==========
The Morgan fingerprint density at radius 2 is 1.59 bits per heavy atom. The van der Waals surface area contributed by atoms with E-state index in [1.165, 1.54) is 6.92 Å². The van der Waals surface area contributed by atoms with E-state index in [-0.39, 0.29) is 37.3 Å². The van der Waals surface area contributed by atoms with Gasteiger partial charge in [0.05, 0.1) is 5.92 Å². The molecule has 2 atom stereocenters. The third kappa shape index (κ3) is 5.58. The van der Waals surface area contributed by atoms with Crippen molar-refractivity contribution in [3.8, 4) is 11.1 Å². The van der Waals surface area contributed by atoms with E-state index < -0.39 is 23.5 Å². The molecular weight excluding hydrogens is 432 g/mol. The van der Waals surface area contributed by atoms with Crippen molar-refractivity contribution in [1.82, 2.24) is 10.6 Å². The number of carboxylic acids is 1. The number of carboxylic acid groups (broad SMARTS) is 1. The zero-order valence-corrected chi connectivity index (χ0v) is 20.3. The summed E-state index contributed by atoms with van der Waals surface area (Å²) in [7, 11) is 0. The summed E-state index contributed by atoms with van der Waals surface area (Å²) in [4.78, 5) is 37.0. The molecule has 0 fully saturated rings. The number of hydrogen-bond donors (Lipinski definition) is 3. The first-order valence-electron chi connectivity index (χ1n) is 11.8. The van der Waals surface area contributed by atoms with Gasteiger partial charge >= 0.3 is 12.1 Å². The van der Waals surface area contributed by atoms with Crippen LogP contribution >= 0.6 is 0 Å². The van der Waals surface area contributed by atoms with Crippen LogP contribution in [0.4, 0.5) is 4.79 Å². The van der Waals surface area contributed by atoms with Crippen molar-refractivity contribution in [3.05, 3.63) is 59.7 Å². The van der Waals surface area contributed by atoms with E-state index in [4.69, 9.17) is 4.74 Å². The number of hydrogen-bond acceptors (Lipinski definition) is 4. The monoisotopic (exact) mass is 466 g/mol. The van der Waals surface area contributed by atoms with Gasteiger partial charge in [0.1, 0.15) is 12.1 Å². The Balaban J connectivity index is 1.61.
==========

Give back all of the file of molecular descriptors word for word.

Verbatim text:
The Morgan fingerprint density at radius 2 is 1.59 bits per heavy atom. The van der Waals surface area contributed by atoms with E-state index in [1.165, 1.54) is 6.92 Å². The van der Waals surface area contributed by atoms with E-state index in [-0.39, 0.29) is 37.3 Å². The van der Waals surface area contributed by atoms with Gasteiger partial charge in [0.05, 0.1) is 5.92 Å². The molecule has 2 atom stereocenters. The third kappa shape index (κ3) is 5.58. The van der Waals surface area contributed by atoms with Crippen molar-refractivity contribution in [3.8, 4) is 11.1 Å². The van der Waals surface area contributed by atoms with E-state index < -0.39 is 23.5 Å². The molecular weight excluding hydrogens is 432 g/mol. The van der Waals surface area contributed by atoms with Crippen molar-refractivity contribution in [1.82, 2.24) is 10.6 Å². The number of carboxylic acids is 1. The number of carboxylic acid groups (broad SMARTS) is 1. The zero-order valence-corrected chi connectivity index (χ0v) is 20.3. The summed E-state index contributed by atoms with van der Waals surface area (Å²) in [7, 11) is 0. The summed E-state index contributed by atoms with van der Waals surface area (Å²) in [4.78, 5) is 37.0. The molecule has 0 fully saturated rings. The number of hydrogen-bond donors (Lipinski definition) is 3. The first-order valence-electron chi connectivity index (χ1n) is 11.8. The van der Waals surface area contributed by atoms with Gasteiger partial charge >= 0.3 is 12.1 Å². The van der Waals surface area contributed by atoms with Crippen LogP contribution >= 0.6 is 0 Å². The van der Waals surface area contributed by atoms with Crippen LogP contribution in [0.4, 0.5) is 4.79 Å². The van der Waals surface area contributed by atoms with Crippen molar-refractivity contribution in [3.05, 3.63) is 59.7 Å². The van der Waals surface area contributed by atoms with E-state index in [4.69, 9.17) is 4.74 Å². The number of hydrogen-bond acceptors (Lipinski definition) is 4. The monoisotopic (exact) mass is 466 g/mol. The van der Waals surface area contributed by atoms with Gasteiger partial charge in [0.1, 0.15) is 12.1 Å². The Balaban J connectivity index is 1.61.